In the case of Iceland the costs and benefits of an altered currency arrangement are clear. In the first instance the Canadian Dollar is tied to an economy that is much larger and more stable than Icelandâ€™s yet its composition is broadly similar. Therefore the ability of Icelandic consumers, businesses and Governments to plan their activities would be greatly enhanced.
There is zero downside to this policy â€“ except that it would foreclose the possibility of adopting the Euro, an alternative that certain others have been touting. As we said two years ago to the Government: â€œWhy would you want to join a club where they beat you up at the door and rob you as the price of admission?â€ Now we understand that today 60% or more of Icelanders agree with our earlier assessment. Moreover, the Eurozone is the grip of an intractable crisis that is being mis-managed and before it is over will make it seem like what happened in Iceland since 2008 like a walk in the park. In reaction to these policy failures, Europe is fast becoming more and more undemocratic, technocratic and desperate in its efforts to cling on to the last vestiges of a failed project.
For these and other reasons, an agency like the IMF, for example, should be in favor of the adoption by Iceland of the Canadian Dollar because it would help stabilize the Icelandic economy and provide a strong bulwark against the possible recurrence of any future financial crisis similar to the last one. And apart from this, there are many other benefits that adopting the Canadian Dollar would bring, including :
- lower borrowing costs for everyone in Iceland;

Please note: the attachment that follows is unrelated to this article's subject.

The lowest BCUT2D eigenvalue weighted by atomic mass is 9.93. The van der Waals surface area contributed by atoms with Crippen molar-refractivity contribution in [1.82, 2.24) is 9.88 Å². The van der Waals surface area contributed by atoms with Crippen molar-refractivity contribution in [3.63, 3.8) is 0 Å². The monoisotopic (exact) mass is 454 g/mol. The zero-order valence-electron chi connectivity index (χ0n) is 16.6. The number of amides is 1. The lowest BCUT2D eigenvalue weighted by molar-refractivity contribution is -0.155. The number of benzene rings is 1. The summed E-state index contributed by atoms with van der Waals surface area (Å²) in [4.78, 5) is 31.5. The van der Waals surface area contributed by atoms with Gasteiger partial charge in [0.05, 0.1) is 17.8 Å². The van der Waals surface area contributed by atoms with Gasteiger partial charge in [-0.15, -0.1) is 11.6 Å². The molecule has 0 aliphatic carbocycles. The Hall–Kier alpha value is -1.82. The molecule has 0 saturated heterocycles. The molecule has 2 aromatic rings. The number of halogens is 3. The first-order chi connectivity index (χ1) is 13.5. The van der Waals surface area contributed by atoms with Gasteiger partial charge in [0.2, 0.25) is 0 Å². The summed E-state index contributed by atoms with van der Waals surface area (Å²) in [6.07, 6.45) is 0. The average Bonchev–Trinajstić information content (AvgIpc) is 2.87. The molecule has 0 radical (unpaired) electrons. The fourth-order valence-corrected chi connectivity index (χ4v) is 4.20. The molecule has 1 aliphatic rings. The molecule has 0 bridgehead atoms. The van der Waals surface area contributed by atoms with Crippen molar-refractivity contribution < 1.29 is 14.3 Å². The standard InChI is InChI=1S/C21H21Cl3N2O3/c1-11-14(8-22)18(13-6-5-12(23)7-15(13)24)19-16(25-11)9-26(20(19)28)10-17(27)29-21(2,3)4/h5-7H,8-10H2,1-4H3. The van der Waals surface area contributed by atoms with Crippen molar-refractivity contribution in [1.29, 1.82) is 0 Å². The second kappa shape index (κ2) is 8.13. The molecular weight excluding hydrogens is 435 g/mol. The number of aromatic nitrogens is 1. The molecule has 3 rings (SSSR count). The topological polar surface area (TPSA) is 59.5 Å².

- a wider and deeper pool of investors for Icelandic bank, corporate and government debt;
- The availability of deep hedging markets that would make it easier for banks, governments and companies to manage balance sheet and income statement risks. This would likely make it possible to abandon the indexation of consumer financial contracts that caused so much pain and social division during the crisis.
- Access to the North American Free Trade area becomes a possibility;
- There would be no loss of sovereignty or resource rights as there would clearly be if Iceland opted to jump into the Eurozone.
- It would be a boost to trade flows;
- The financial efficiencies would improve productivity and competitiveness in Iceland;
- Closer cooperation on stewardship and management of Arctic and undersea resources would result in a bigger voice in international fora such as the Arctic Council;
- The Loonie would provide an almost impregnable defense against any attempts to run the currency against the Icelandic Central Bank and necessitate exchange controls;
- Access to an acknowledged first rate financial and regulatory system also becomes a possibility, and even if not adopted, the forgoing benefits would trigger a changed and hugely positive ratings picture for Iceland.
Iceland does not need anyoneâ€™s permission to adopt another currency, but it would be a boon if this were done in cooperation with Canada.
This article also appears under Alex Jurshevski’s byline in the Icelandic daily Pressan and can be viewed at thisÂ link